Activism and Tech at Slack

by Logan Henderson

Last week I attended the Earthtones event for People of Color in tech put on by Slack staff. There were short presentations by technologist Stacy La, Github VP Nicole Sanchez, and Slack employee Nishant Totla, and an interview with activist, Deray McKesson and entrepreneur, Anil Dash of Makerbase.

They all shared with the audience about their work and experiences as POC in tech. I particularly enjoyed hearing Nishant and his perspective as an international student and what he has learned since meeting students and other folks in the US like how people perceive him without bothering to get to know him and the ways colorism manifests in India.

Here is a list of notable takeaways from Deray’s commentary that are useful for all people of color working in the field of activism or technology:

  • Being well-known leads to a sort of “scaled intimacy.”

  • On coalition building: it’s important because we may not have the same goals, but we do want to live in the same world. This statement made me think about deeper questions, such as: If ultimately our desires are the same, then what are the barriers to coalition building effectively? And are we not assuming that people want to live in the same world?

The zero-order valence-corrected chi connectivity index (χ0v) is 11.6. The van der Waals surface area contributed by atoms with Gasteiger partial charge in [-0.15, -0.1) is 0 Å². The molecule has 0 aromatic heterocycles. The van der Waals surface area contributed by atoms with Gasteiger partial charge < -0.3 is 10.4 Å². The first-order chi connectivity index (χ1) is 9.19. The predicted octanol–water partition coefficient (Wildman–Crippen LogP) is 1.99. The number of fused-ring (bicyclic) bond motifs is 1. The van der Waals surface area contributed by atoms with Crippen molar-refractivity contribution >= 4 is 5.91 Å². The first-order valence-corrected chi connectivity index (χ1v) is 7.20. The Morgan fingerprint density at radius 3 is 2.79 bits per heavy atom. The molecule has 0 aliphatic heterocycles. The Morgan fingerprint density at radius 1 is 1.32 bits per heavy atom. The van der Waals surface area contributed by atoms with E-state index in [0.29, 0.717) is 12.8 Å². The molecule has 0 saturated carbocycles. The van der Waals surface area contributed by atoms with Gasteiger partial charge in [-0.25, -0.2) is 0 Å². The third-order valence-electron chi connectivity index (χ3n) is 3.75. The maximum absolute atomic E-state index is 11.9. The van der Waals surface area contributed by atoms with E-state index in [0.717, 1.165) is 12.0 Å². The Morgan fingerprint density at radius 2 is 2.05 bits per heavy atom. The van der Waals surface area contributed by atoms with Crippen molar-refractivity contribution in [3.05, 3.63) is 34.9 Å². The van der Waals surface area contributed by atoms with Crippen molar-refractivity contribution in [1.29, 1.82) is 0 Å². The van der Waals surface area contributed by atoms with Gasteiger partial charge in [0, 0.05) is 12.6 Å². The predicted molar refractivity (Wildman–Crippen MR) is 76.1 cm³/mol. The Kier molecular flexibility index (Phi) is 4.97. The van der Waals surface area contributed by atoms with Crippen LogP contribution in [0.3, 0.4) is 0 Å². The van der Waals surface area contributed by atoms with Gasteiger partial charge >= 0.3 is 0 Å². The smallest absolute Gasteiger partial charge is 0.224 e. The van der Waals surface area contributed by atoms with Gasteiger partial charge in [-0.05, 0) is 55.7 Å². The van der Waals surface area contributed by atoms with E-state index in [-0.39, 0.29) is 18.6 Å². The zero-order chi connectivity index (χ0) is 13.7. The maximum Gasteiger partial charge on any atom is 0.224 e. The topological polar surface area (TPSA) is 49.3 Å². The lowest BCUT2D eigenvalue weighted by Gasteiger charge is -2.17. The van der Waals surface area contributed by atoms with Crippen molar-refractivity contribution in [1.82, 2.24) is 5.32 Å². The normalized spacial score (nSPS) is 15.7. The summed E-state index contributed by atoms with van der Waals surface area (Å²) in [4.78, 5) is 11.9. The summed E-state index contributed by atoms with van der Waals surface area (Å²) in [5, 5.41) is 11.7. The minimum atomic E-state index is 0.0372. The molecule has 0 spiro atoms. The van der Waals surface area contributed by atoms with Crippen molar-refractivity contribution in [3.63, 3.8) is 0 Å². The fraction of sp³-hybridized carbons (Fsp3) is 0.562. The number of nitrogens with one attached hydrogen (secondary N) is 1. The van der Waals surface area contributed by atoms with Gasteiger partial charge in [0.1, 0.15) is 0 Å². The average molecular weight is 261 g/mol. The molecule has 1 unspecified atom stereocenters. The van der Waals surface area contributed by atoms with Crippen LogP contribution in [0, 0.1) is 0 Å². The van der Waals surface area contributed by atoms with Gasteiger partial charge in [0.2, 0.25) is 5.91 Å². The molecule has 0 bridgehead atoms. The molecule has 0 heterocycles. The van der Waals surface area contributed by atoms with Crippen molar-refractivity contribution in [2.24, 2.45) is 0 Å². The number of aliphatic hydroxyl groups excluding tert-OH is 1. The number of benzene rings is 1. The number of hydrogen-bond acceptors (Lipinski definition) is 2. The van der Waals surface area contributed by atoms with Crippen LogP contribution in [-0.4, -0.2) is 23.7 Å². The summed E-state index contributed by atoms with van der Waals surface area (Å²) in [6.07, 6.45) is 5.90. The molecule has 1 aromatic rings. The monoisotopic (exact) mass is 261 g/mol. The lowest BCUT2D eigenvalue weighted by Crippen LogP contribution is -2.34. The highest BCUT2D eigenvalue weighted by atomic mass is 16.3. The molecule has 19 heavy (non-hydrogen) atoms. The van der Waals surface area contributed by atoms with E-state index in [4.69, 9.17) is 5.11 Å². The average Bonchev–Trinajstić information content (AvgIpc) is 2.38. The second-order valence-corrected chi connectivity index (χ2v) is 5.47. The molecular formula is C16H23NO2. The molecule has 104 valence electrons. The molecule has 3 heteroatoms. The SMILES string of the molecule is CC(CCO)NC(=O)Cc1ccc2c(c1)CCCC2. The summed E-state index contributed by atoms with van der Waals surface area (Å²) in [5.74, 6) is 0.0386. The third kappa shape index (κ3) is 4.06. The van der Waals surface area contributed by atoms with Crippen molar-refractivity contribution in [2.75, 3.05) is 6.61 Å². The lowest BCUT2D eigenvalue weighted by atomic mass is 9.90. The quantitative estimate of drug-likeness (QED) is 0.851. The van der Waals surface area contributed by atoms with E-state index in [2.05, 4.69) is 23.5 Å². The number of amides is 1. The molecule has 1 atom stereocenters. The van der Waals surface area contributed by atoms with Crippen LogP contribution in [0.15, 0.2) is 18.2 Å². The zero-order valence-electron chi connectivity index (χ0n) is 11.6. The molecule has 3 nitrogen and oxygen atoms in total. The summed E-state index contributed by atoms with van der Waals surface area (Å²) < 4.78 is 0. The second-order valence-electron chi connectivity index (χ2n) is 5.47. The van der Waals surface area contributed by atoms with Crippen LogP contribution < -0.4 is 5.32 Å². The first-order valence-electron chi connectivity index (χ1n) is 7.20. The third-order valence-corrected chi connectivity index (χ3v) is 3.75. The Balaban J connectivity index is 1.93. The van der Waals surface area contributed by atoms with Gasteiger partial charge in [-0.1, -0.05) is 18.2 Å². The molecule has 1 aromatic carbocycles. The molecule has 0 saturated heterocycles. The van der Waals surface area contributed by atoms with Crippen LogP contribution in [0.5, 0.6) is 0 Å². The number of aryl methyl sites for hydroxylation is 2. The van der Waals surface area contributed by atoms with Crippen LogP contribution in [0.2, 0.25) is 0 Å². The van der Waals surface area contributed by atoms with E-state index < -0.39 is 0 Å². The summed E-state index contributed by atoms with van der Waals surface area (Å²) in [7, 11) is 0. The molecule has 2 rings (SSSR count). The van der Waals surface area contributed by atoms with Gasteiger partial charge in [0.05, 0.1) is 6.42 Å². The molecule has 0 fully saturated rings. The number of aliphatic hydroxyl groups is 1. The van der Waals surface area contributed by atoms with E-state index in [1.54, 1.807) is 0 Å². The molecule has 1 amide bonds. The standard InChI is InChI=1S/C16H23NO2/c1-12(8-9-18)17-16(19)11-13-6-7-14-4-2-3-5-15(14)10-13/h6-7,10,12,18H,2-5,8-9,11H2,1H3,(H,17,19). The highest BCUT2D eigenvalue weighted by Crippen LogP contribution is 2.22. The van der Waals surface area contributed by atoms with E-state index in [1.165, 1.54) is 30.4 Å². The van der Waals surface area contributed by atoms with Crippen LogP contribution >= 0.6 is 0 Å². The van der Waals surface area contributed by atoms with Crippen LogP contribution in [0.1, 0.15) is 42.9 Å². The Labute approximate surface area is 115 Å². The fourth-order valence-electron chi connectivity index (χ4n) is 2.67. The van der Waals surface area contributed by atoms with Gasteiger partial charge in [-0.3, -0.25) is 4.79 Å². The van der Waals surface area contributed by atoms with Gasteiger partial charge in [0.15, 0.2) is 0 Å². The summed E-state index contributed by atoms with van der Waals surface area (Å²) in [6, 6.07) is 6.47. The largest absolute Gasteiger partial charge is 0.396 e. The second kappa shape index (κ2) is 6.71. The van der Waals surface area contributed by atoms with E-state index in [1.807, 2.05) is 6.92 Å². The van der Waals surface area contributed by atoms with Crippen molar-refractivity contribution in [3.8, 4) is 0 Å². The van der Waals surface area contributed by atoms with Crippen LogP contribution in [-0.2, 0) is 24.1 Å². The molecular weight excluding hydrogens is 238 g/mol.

• “Challenge from without, and change from within.” Right now we are challenging from the outside but soon we will begin to make change from within through work on boards and within organizations.  But what does or could this look like? Is attempting to change from within worth it if the foundation of the organization is tainted or rotten? These are questions we all need to think through.

  • “You’re enough to build a movement.” We can all counteract the voices and institutions that say we aren’t enough of anything.

  • “[You] can keep going despite encountering hostility” by making a commitment to fight today and fight tomorrow, and make that commitment everyday. Even then, Deray urges us to be mindful of people who are addicted or committed to fighting but not to the outcome.

  • “You don’t need permission to act [or] feel like you aren’t “enough.” (Enough of an activist, or Black enough, or Trans enough).

One question that really moved me during the event focused on healthcare and how we think about Healthcare beyond hospitals. Similarly, how do we take care of ourselves and each other beyond institutions, people, methods that have failed us repeatedly? These are questions that I’ll continue to think through as a black trans person.

Each talk reaffirmed for me thoughts that I always try to hold onto: Anyone can change the world. Everyone has value not tied to money or how desirable they are, but by just being themselves.